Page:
Presentation on theme: "Getting Git to work with Eclipse: The least fun thing you’ll ever do By Orren Saltzman."— Presentation transcript:
Getting Git to work with Eclipse: The least fun thing you’ll ever do By Orren Saltzman
Why am I qualified to talk about this? -I probably have some minor form of OCD -As a result, I spent valuable time learning about this when I should have been working on the actual assignments -I’ve voluntarily been helping others to set up their Git Repos, for practice (or maybe because I enjoy pain) -I didn’t spend hours on the githug assignment typing nonsense into a black box for nothing -I take it personally when software doesn’t do as I say.
Where do we even start? We could start in Eclipse: -Create a new project from the package directory -Create a new local repo (git init) -Create a new empty remote repo on github.com -Connect them using (git remote add origin ) -Make some commits -Attempt to push to remote repo using (git push origin)
Where do we even start? We could start in Eclipse: -Create a new project from the package directory -Create a new local repo (git init) -Create a new empty remote repo on github.com -Connect them using (git remote add origin ) -Make some commits -Attempt to push to remote repo using (git push origin) -Receive cryptic and mysterious error messages you can do nothing about: -Go insane, fail classes, drop out of MCIT, become a crazy hobo
Where do we even start? We could start at github: -Create a remote repo through github.com -Download it into your eclipse workspace using -Frantically refresh your package directory for fifteen minutes - Punch your computer in its stupid computer face
The real problem is: Getting Eclipse to recognize git repositories as project folders Dealing with invisible folders managed by git: -.git -.gitignore Dealing with invisible folders managed by Eclipse: -.settings -.project -.classpath The Eclipse ones appear to be platform specific (yay)
One possible Solution: Egit! - A Git plugin/GUI for Eclipse. Perfect!
One possible Solution: Egit! - A Git plugin/GUI for Eclipse. Perfect! Actually, don’t do this
OK, so what’s the right thing to do? -It’s probably best to start the repo on github -Allow github to create your README file (I don’t know why, just do it) -Also allow it to create a.gitignore file and set it to Java (this part is just convenient) -When you’re done, github helps you out with a screen on what to do next:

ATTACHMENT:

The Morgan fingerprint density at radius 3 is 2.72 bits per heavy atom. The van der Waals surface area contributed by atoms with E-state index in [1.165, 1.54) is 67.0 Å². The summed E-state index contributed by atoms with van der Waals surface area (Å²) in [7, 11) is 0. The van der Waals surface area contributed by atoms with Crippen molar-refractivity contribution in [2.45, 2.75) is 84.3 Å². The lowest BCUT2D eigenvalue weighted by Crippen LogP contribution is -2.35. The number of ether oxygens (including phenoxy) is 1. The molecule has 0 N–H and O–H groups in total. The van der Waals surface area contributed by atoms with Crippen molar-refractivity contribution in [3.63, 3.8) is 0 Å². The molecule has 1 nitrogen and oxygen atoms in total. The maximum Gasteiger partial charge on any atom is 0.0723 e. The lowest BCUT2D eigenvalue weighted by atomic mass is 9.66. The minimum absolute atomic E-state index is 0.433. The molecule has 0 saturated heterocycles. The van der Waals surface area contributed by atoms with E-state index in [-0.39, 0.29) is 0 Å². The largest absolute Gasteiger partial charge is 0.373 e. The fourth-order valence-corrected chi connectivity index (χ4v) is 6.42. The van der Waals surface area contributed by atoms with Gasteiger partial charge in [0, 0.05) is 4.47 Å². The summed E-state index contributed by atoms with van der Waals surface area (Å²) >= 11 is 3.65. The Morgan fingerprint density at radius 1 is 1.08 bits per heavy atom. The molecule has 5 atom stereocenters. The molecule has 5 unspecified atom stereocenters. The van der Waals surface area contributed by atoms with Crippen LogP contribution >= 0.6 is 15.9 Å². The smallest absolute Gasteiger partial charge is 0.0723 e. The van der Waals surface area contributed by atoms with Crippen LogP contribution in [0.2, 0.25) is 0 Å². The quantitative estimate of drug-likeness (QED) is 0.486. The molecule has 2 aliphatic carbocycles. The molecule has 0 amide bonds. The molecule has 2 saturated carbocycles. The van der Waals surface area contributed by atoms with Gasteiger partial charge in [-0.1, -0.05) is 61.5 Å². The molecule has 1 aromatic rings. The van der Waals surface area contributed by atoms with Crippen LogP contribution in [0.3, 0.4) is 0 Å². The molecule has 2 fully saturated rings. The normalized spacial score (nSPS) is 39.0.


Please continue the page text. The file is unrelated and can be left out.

First of all, stare at this for awhile because you’ll never get back to it without starting over - What does the -u argument mean? - Didn’t we try this remote add nonsense once already?
Cloning - We’ll get back to -u in a minute -For now, how about we clone rather than copy -The github native app is extremely useful for this -Install it, and all of a sudden you have this! -The same thing exists for windows -If you’re on the linux cluster, no app, but this also works: -Navigate to Eclipse workspace in terminal -git clone -Just don’t use git init, it’s messier and you’ll get more network errors
A quote: “Eclipse is a terrible piece of software and no one should ever use it.” -Orren Saltzman
Eclipse import wizard -There’s a chance you’ll open up Eclipse and the project will just appear. If it does, don’t question it. Just move on with your life. -If not, right click on your package explorer and click -If you’re on a Linux machine, you may see a git option in this wizard that will allow you to clone remote repos directly. This worked the one time I tried it, so it’s definitely worth a shot. -If you’re using a mac, you won’t see this option. -Try General > Existing Projects into Workspace -Last resort: General > File system
Before you do anything else! -Add the invisible Eclipse files to.gitignore -You don’t want your partner getting these, they need to make their own -format: One ignore per line, wildcards allowed (*) -Finally, it’s time to make our first commit….
So you want to commit… -You aren’t out of the woods yet. Your first commit from here is a delicate process. -You can try add, commit, push like normal -If this doesn’t work, try fetch, pull, push. -This will be necessary if git thinks something has changed on github for some reason. -Sometimes it will give you this crap: -Just do what it says and specify ‘master’ after ‘origin’
Y U NO USE –U?! -By the way, the -u argument in push means ‘upstream’, and defines the remote repo you specify as the default and central repo -If you successfully use (git push origin -u) once, you never have to specify the remote name again, just (git push)
Some things to make this easier: Aliases! -If you haven’t used them yet, they can save you tons of time. Those first two are the absolute best thing of ever
Aliases on Windows The Windows equivalent of alias is doskey Here’s an example file: Name it (for example) aliases.bat, run as aliases (Added by Dave)
Branches, tags, and remote content, all viewable from the terminal
Some source material -Lots of info online, but none of it is well- curated -The Tuts+ Premium video course on git essentials -https://tutsplus.com/course/git-essentials/https://tutsplus.com/course/git-essentials/ -Unfortunately, there’s a monthly fee, but I would recommend paying for one month, downloading everything that interests you, and then cancelling.
A final note… -If you would like to refer to this presentation in the future (and I can’t imagine why) I put it on the web -But unfortunately, I placed it in a github repo, so you’ll probably never find it. -Username: orren -Repo name: why_no_workee